As a high school student, Washingtonian Warren Brown chose an ambitious career path. After graduating from prestigious Brown University, he earned a Law degree as well as a masters degree in Public Health at George Washington University here in the nation's capital. Then he became an attorney for the federal government. But Mr. Brown says he has always liked baking more than litigation. So after two years on the job, he decided to change his profession. The result is Cakelove, a small shop in Washington, specializing in homemade cakes.
BROWN: "I was a lawyer for Health and Human Services. I practiced litigation, fraud and abuse cases, emergency-room regulation and secretly always wanted to work in the food business. I like everything about food, whether it's looking at and studying the ingredients or studying recipes and how different things can be worked together and used together. The history of food is something that fascinates me. I've always liked putting things together. When I was a little kid, I'd build models of military equipment, some planes, but mostly tanks and soldiers and I had lots of match-box and hot-wheels cars. I've always liked to play with lots of little things and in the kitchen, baking, it's like you are playing with a lot of things. You are just working with different stages of the cake: mixing the batter, panning it, baking it. You are going to turn it out of the pan, so you've got to split it and assemble it. Then you have to do your decoration. We do minimum decoration here because we think that the cake itself is an art form."
FEMALE CUSTOMER: "I discovered Cakelove about two weeks ago. Myself and two colleagues of mine decided to take a walk because it was a nice day. And we came down and we discovered this wonderful cake place and it's home made, it's like your mother made it."
MALE CUSTOMER: "This is the thing. This is the important thing to know about Cakelove: Nothing here is a little snack. It's the real thing. So it's not like it's calorie-free, fat-free, sugar-free. It's the real thing. So, you know when they talk about the fact that fat makes food taste good? Well, at Cakelove they've proven that."
BROWN: "We really wanted to be something that focuses just on what people want rather than what they need. People need bread, you've got to have that, staff of life, stuff like that, but cake is, it just gets you, you know, on the inside. So I'm really busy".
CAKELOVE EMPLOYEE: "We take the time to do the recipes well and we watch them, we baby-sit them."
BROWN: "We have a mix of the methods of production, but we have a pretty distinctly American-looking cake because we are in the States and we've got to make sure that people understand that we are not trying to sell them something that they did not get used to growing up with. And that's what we are really selling. My sister put it this way: she said you sell memories. You sell them what grandma made, you sell them what people have when they are in grade school."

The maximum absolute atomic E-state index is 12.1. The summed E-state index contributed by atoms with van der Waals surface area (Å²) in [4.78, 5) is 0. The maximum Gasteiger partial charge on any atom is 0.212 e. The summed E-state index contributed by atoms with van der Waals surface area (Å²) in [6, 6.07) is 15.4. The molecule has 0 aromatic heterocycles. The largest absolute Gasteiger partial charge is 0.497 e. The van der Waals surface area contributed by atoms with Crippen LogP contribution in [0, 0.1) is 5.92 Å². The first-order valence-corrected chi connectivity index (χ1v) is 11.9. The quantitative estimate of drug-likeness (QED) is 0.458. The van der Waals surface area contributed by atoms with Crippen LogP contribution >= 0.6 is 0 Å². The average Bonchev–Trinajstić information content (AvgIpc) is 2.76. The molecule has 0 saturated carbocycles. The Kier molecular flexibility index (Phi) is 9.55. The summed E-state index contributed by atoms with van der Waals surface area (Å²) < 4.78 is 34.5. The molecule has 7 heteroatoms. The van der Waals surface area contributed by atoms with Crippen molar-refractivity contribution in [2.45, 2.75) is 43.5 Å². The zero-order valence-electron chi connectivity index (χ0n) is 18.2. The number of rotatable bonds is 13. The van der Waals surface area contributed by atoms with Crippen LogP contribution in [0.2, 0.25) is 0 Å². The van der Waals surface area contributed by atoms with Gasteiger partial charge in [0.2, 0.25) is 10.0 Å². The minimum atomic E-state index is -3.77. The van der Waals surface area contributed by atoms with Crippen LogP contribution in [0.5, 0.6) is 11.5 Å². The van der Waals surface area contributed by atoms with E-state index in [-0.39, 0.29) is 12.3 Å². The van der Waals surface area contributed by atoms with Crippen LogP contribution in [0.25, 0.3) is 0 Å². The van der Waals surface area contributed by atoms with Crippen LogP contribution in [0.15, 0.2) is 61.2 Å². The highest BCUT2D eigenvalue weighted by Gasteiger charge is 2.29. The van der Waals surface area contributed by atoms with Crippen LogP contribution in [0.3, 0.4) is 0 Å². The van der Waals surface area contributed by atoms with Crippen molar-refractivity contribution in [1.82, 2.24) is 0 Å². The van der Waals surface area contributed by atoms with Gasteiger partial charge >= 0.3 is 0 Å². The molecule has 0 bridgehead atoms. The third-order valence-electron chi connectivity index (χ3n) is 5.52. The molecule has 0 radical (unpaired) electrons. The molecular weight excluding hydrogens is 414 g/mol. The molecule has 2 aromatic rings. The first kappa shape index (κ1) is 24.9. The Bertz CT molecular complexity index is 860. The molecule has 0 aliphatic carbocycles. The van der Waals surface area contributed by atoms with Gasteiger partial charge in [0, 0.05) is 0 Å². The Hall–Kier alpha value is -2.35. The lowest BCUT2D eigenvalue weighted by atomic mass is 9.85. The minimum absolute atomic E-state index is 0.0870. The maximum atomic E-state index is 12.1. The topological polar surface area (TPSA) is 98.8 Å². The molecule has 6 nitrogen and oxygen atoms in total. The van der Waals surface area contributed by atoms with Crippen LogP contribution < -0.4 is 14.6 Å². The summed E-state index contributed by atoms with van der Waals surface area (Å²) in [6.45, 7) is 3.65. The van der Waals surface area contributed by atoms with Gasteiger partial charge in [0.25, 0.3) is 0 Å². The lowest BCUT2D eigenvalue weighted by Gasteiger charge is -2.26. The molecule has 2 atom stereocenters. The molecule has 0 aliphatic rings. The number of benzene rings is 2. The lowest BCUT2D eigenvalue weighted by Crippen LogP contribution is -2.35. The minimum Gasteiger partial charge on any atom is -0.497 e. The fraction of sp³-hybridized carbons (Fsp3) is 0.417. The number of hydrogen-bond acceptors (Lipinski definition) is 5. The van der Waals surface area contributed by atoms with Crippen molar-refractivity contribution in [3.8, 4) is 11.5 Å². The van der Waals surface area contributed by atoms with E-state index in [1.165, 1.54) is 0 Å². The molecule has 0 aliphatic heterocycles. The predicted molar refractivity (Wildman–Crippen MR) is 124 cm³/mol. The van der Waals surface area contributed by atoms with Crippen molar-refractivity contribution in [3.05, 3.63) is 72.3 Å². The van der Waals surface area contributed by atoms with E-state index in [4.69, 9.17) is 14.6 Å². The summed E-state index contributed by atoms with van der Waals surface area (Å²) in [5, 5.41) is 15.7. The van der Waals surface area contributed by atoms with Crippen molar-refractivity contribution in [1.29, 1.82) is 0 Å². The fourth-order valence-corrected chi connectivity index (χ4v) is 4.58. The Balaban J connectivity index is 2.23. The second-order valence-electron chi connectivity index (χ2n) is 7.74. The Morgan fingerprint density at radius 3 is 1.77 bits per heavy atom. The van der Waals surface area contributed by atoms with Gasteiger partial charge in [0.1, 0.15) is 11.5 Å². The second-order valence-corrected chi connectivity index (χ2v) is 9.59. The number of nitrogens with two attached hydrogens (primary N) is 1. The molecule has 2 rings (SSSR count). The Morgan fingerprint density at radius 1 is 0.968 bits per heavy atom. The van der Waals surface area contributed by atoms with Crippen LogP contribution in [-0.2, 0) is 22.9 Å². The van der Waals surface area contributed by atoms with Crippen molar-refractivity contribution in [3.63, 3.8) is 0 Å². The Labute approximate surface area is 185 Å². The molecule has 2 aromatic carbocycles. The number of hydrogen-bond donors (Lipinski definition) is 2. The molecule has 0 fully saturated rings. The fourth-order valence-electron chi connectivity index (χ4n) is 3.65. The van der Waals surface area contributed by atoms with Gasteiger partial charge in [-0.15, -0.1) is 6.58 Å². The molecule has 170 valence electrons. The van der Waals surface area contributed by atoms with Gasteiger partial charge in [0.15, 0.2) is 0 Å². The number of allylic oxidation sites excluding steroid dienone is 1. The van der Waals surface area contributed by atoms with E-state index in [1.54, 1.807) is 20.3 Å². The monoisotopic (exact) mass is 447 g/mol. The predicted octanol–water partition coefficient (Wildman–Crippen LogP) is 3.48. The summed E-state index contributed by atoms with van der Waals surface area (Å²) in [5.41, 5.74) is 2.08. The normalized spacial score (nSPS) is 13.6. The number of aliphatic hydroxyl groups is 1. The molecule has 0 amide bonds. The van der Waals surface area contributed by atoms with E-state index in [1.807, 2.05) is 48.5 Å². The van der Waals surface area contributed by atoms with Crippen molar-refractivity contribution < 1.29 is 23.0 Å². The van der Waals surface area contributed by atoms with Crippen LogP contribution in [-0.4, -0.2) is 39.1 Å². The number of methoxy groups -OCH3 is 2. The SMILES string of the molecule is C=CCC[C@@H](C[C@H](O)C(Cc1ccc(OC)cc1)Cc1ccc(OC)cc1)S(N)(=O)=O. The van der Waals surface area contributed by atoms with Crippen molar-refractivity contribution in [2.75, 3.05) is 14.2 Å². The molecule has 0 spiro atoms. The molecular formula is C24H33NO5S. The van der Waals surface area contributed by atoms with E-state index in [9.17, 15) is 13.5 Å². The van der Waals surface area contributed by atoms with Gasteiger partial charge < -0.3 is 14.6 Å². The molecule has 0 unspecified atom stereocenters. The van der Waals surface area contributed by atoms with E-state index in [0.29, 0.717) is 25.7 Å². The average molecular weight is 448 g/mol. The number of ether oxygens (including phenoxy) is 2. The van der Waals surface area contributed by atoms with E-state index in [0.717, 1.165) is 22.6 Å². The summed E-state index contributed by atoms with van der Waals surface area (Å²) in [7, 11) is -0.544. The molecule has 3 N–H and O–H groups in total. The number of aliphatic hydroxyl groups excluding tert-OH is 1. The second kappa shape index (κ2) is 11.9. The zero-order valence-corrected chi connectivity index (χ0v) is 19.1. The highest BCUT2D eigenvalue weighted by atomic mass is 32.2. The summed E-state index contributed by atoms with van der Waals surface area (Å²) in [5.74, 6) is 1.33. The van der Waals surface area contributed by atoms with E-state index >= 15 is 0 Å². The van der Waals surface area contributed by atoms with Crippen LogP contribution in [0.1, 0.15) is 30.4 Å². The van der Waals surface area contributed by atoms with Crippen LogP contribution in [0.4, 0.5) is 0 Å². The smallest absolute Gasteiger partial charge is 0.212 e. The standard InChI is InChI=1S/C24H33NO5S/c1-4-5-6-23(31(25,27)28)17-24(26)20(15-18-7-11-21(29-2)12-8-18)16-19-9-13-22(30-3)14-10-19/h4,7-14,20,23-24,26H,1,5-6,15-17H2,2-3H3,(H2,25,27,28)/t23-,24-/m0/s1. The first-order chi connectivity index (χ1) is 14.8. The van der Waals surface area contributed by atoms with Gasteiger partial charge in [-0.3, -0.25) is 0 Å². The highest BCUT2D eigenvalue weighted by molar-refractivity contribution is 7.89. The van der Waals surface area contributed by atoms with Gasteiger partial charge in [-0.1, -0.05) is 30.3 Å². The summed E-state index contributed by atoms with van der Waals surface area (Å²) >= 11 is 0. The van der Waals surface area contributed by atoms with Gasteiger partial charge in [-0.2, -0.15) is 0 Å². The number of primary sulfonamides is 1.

FEMALE CUSTOMER: "I'm from the South and we "love you" with food and this reminds me so much of home."
BROWN: "I mean the cup cakes are very popular I think because people haven't had something like that since they were a little kid. I asked someone today: when's the last time you had a cupcake, often. (And the answer was) Oh, you know, grade school, when someone had a birthday and that's a lot of what we are using to make sure people, I don't know, accept, give themselves permission to have this kind of cake, you know. Because there's a lot of guilt sometimes associated with this thing. But we don't need to be guilty."
MALE CUSTOMER: "I love Cakelove.
BROWN: "We are on U-Street in Washington D.C. It's in the Northwest quad of D.C. and we are about a mile and a half or two, north of the White House. It's a very mixed population of all demographics, sexual persuasions, everything. And they don't look the same, they don't sound the same, they don't dress the same. Everyone's just different here."
MALE CUSTOMER: "I was born and raised in Brazil, but I work down the street at 18th and U streets. And this is like the best place in the world. Everybody should come and get their pastries and everything else here. Why? Because there's no place around here that provides such good service, friendly people, diverse people and also really, really yummy cakes."
FEMALE CUSTOMER: "I think that the U-Street corridor, as it is being revitalized by the mayor and the city, can really use something like this, you know, locally owned business."
BROWN: "I chose this area because I said to myself, look, you've got to get weekend sales. That's where the money really is in terms of just making sure that business can survive. It's not really about money though. It's really about me trying to find satisfaction. I am very happy doing what I'm doing. I am very happy about my choice. I've got no regrets whatsoever."